Mon 27 Nov 2017
Read other related stories: Charcoal Grill , Gas Grill Techniques , indirect cooking , Turkey
HOW TO SMOKE A TURKEY
There are so many ways to smoke a turkey with the main difference found in the amount of time for both preparation and cooking. One of the favorite methods is hot smoking whether done on a traditional smoker, charcoal grill, or gas grill.
To smoke a turkey, you’ll need the following supplies:
- Grill or Smoker plus fuel for the equipment (charcoal, propane)
- Wood Chunks
- Meat Thermometer
- Dry Rub and/or Brine (about 1 cup of dry rub and 2 cups brine)
- Whole Turkey preferably fresh and less than 18 lbs.
- Aluminum Pan
- Aluminum foil and towels or an insulated blanket
Preparations Before You Smoke
The cleaning of the bird is the same as when you do traditional roasting; removal of the giblets and neck, rinsing and drying the bird, and trimming any loose skin. However, don’t truss or tie the legs as this can make it harder to cook the bird completely through when smoking. You can use toothpicks to pin the wings in if they seem to be falling away from the bird. If you elect to brine your turkey, be sure to start this process at least a day ahead of smoking. Even brined birds will have more flavor if a dry rub is applied. So apply any combination of dry ingredients you prefer to the turkey, being sure to put some of the rubs under as well as on top of the skin. Refrigerate the rubbed turkey overnight.
Once you’re ready to smoke, remove the turkey from the refrigerator and rub a small amount of oil on the skin, especially the bottom portion that will be touching the grill grates. This will keep the bird from sticking. Don’t apply oil to the grates as that will not guarantee the bird won’t stick! Always place a cold turkey on the grill or smoker as cold will attract more smoke vapor. Plan about 30 minutes cooking time per pound.
Preparing the Grill or Smoker
When using a traditional smoker, you can simply place the charcoal and wood chunks, as normally done, for a long smoking event. Usually, you position unlit charcoal in the firebox. Then lite a chimney starter full of charcoal and pour that next to the unlit charcoal. Then place a few wood chunks on the lite charcoal and some on the unlit areas so you will have wood flavor infusion during the entire cooking process. Place a disposable pan under the turkey that contains a few cups of water or mix of water and broth/stock. This will add moisture to the cooking environment and collect all the turkey drippings if you should want to make gravy. The goal is to maintain a cooking temperature of 225-275°F, though you can go as high as 300°F if desired.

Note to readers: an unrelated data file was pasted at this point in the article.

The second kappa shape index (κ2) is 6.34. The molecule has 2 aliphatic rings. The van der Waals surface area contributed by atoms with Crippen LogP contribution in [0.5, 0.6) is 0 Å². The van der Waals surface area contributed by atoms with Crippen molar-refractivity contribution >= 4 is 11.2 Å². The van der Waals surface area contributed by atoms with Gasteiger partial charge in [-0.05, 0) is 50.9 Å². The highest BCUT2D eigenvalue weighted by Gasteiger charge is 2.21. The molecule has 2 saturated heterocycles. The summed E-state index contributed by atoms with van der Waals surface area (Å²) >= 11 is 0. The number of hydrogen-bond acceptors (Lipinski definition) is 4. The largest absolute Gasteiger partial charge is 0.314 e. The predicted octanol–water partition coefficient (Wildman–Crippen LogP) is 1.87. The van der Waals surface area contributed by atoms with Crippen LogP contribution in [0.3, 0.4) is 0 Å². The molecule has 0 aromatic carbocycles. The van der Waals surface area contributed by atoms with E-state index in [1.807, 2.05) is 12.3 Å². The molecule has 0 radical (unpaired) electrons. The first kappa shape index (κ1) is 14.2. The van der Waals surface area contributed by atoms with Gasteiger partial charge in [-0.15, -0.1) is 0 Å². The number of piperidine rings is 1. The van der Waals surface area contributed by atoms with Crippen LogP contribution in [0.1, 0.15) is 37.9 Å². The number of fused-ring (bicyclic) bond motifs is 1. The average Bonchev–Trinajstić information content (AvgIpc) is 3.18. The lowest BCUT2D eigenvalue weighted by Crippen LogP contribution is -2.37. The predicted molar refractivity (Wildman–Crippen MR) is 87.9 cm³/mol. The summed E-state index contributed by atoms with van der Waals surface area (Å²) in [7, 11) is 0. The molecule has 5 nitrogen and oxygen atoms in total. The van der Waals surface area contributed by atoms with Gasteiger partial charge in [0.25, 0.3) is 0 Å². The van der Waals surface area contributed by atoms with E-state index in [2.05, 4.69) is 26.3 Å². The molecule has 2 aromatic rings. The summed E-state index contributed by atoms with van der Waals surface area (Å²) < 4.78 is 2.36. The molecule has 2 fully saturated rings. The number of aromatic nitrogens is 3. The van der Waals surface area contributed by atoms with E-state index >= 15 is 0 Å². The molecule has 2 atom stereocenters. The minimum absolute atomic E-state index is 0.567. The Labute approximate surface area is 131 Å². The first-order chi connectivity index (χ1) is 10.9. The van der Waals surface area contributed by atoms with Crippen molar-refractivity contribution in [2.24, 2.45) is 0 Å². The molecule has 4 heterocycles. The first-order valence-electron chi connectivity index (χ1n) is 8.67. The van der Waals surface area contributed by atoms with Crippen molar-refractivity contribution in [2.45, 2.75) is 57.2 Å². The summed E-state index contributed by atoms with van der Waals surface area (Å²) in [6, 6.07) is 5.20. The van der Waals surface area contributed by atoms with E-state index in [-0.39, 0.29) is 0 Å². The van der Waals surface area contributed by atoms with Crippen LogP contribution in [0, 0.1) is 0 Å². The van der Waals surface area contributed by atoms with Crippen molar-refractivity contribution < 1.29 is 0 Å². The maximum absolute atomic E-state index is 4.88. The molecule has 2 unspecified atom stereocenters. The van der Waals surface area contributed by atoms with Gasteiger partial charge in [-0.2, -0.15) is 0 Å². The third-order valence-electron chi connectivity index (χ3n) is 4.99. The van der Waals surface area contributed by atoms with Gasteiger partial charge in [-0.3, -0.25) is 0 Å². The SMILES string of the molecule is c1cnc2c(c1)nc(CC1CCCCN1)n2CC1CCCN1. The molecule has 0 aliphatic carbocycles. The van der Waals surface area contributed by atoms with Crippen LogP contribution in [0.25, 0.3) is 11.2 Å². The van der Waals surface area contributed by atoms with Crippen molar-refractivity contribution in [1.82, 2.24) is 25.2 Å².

When using a kettle-style charcoal grill, set up the drip pan and the turkey to one side of the grill, placing the hot coals on the opposite side. You can also set up some fire bricks in the charcoal area to retain more heat and stabilize the temperature.
These grills need to be set up using an indirect method of cooking – heat on one side meaning burners on one side lite while the turkey and drip pan goes on the unlit side. Wood chunks will be placed on the heat shields of the lit burners. These will smolder/burn giving off true wood flavor. Additionally, smoker wood chunks last a lot longer than using wood chips in a smoker box or foil pouch. Still, maintain a temperature of 250-275°F which can be tricky. You will have to see how many burners need to stay lit to do this technique. Then check the level of heat those burners need to be set to for that temperature. Certainly, you can cook at a higher temperature if you like but you may need to replenish the wood chunks as they will likely combust faster.
It’s important that you allow the turkey to cook on its own without fussing with the lid. Each time you open the lid, you release smoke vapor as well as heat. If you want the bird to cook in a reasonable amount of time, then leave the lid alone.
Never stuff a turkey that will be smoked as this causes the overall cooking time to extend and produce overcooked meat. Heat flow is blocked by anything put in the cavity as well so try to avoid stuffing herbs, citrus slices, etc. in there.
Always use a quality digital thermometer. You’re looking for the breast meat to register 160°F. You can remove from the grill/smoker at that point. Remember, if left sitting, the bird will continue to cook from all the radiant heat that has been trapped in the bones and meat.
If you need more than 18 lbs. of turkey, then consider smoking two smaller birds doing the same set up as above, just with two birds on the grill.
Feel free to mix some of your dry rubs with melted butter and a little oil and brush this mixture on the bird during the final hour of cooking. It will produce a fabulous color to the bird and help crisp the skin.
Remember, turkeys labeled as basted or enhanced contain a salt solution so be sure you season lightly so you don’t end up with a salty outcome.
You do not need to foil or tent the turkey when smoking. Let the air always circulate for the entire cooking process.
When cooking with charcoal, you will likely need less wood than with the gas/propane grill.
I hope I’ve inspired you to try smoke a turkey, so you can see just how unbelievably flavorful and easy this technique is. Remember to leave a comment and subscribe to our channel. Bringing you tips, techniques, recipes, and the science behind the fire and flavor – that’s®!
Smokinlicious products used in this Blog: